“The Earth Was Formless and Empty

“So in the beginning God created the heavens and the earth, and it goes on to describe a problem. It says, ‘Now the earth was formless and empty, and darkness was over the face of the deep, and the Spirit of God was hovering over the waters.’ Now there are two words in the Hebrew that denote a kind of problem. The earth was formless and void or empty. In other words, God had to do two things. He had to create structure, and he had to fill [it] with inhabitants. It was unformed and unfilled. There was no habitation in the beginning, and there were no inhabitants.

“Then, in the six days of creation, he first creates by his own word day and night. What does he create the second day? He creates the sky and the sea. On the third day he creates the land. What he just did in those three days was to respond to the first problem. If the heavens and the earth were formless and empty, what he just created in those three days was form. He created form to creation. He created day and night, that’s time. He created sky and sea, that’s space. And then he creates land so that the inhabitants can dwell and live.

“What does he do the second set of three days? You can see a correspondence. The fourth day corresponds to the first, the fifth to the second, and the sixth to the third. He creates the dwellers of the day and night. He creates the sun, moon and stars to rule over the day and the night on the fourth day. On the fifth day he creates those beings that will rule over the sky and the sea, namely the birds and the fish. Then on the sixth day he creates those that will inhabit the land that he created on the third day. In other words, the Hebrews understood this as kind of a home-building project. God creates the structure in three days, and then he fills that structure with living beings on the second three days. And on the seventh day he covenants himself to that creation so it becomes for him a kind of temple-palace, his own home. The creator enters into a family relation and becomes, as it were, a father to his creatures. . . .

“The Doctrine of Man: Created in God’s Image and Likeness

“Now that gets us into the doctrine of humanity. What does it mean to be man, male and female. First of all, we see in Genesis 1:26 and 27 that it means that we are created in the ‘image of God.’ What does this doctrine of the imago dei suggest? Some people said that the image of God denotes the rationality that humans possess over and against animals. That’s true, as far as it goes. But in the Hebrew narrative of Genesis, the image of God is a phrase that suggests even more. For instance, we read elsewhere in chapter 5, verse 3, ‘When Adam had lived 130 years he had a son in his own likeness, in his own image, and he named him Seth.’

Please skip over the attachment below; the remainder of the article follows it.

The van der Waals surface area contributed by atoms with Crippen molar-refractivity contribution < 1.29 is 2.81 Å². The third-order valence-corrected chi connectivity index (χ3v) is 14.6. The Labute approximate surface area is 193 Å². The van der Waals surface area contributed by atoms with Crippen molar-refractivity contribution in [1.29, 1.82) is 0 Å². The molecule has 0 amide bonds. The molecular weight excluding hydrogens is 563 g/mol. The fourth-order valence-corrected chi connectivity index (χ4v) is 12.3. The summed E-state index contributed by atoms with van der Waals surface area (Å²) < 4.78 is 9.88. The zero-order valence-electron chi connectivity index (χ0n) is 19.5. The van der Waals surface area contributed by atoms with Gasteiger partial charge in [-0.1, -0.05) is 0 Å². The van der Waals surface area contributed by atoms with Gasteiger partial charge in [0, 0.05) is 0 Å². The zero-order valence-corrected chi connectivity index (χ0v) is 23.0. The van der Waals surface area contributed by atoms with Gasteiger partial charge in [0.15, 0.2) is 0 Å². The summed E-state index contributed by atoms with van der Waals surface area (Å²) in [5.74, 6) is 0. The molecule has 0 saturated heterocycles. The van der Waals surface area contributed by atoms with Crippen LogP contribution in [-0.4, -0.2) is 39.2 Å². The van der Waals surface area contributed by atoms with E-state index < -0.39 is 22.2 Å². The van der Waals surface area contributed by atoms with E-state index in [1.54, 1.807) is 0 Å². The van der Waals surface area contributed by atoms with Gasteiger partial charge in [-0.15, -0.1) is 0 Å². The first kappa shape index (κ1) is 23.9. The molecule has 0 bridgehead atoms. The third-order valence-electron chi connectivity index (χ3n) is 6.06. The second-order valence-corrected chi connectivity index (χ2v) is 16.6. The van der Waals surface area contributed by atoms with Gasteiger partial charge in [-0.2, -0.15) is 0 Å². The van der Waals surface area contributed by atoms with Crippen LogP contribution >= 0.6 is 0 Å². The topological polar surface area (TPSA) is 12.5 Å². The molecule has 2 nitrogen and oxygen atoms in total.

“That’s the very next time ‘image and likeness’ is used as a phrase, and what does it there mean? To father a son. So that when God the Creator creates man in his image and likeness, what does that suggest? It suggests that our Creator, in the act of making us, is fathering us. He is creating us to enter into a father-son relationship so that we are the children of God. We are given the grace of God from the moment of our historical existence.

“Now this is a key point that theologians often debate . . . , but I think that it can be made very simple, and that is this: By nature we would only be creatures and servants of God. That is, if all we had were human nature to go with, we’d be God’s servants, God’s slaves, God’s possession, his property. But from the moment of our historical existence, when he first created us, he gave to us his grace; so that Elohim, God the Creator, becomes Yahweh, the covenant Lord, the family God who calls us into his own home, into his own family life.

“Some people say, ‘Well, there are two creation accounts in Genesis. We have one in chapter 1, and we’ve got another one in chapter 2. . . . ’

“Now some people say, ‘Well, therefore you’ve got contradictions. No, we’ve got complementarity. In Genesis 1 we see God, Elohim, the Creator, bringing the cosmos into existence, at the end of which he creates his own image and likeness. The cosmos is being transformed into a home. These creatures are being transformed into his children. So that obviously leads right into Genesis 2 and this alternative understanding of creation which is purely covenantal in the sense that God fashions man into a married couple, and then he says, ‘Be fruitful and multiply.’ And they behold each other, and they are enraptured and thrilled, and they are in love, and so on. . . .

“So we see the sanctity of human life, the dignity of the human person. . . . I would . . . suggest that one of the most fundamental truths that you find in Genesis 1, 2 and 3 is the brotherhood . . . , the sisterhood, the siblinghood . . . [of humanity].

“We are family. That is not just some quaint metaphor that is meant to stir up emotions. That is biological, historical and theologically true. That’s bedrock certainty. We are God’s family. We are not just biologically and historically descended from one pair of humans. . . . [B]ut ultimately . . . we believe that that human couple was created in the image of God, in the . . . covenant.”2